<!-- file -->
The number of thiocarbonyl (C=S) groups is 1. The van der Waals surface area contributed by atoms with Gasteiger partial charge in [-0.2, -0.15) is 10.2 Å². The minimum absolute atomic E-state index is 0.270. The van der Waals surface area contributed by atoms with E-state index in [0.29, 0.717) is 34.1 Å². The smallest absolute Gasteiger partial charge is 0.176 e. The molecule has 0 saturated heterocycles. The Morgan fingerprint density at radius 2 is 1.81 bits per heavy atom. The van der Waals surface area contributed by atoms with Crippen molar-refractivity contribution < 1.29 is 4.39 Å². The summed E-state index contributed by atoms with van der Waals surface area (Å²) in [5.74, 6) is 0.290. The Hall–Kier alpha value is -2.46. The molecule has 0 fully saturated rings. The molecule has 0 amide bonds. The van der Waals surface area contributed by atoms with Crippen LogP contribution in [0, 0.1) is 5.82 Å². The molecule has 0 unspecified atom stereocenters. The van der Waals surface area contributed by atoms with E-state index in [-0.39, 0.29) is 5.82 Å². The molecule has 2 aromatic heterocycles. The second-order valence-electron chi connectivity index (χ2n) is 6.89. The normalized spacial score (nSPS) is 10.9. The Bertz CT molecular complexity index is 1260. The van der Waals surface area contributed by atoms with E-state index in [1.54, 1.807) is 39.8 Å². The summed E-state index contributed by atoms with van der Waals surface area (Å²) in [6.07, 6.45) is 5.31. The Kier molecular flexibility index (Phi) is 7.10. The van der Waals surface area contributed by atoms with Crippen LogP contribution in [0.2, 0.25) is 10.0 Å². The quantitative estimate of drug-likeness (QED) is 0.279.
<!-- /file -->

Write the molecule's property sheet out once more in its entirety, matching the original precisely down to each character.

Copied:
The number of thiocarbonyl (C=S) groups is 1. The van der Waals surface area contributed by atoms with Gasteiger partial charge in [-0.2, -0.15) is 10.2 Å². The minimum absolute atomic E-state index is 0.270. The van der Waals surface area contributed by atoms with E-state index in [0.29, 0.717) is 34.1 Å². The smallest absolute Gasteiger partial charge is 0.176 e. The molecule has 0 saturated heterocycles. The Morgan fingerprint density at radius 2 is 1.81 bits per heavy atom. The van der Waals surface area contributed by atoms with Crippen molar-refractivity contribution < 1.29 is 4.39 Å². The summed E-state index contributed by atoms with van der Waals surface area (Å²) in [5.74, 6) is 0.290. The Hall–Kier alpha value is -2.46. The molecule has 0 fully saturated rings. The molecule has 0 amide bonds. The van der Waals surface area contributed by atoms with Crippen LogP contribution in [0, 0.1) is 5.82 Å². The molecule has 0 unspecified atom stereocenters. The van der Waals surface area contributed by atoms with E-state index in [-0.39, 0.29) is 5.82 Å². The molecule has 2 aromatic heterocycles. The second-order valence-electron chi connectivity index (χ2n) is 6.89. The normalized spacial score (nSPS) is 10.9. The Bertz CT molecular complexity index is 1260. The van der Waals surface area contributed by atoms with E-state index in [1.54, 1.807) is 39.8 Å². The summed E-state index contributed by atoms with van der Waals surface area (Å²) in [6.07, 6.45) is 5.31. The Kier molecular flexibility index (Phi) is 7.10. The van der Waals surface area contributed by atoms with Crippen LogP contribution in [0.2, 0.25) is 10.0 Å². The quantitative estimate of drug-likeness (QED) is 0.279.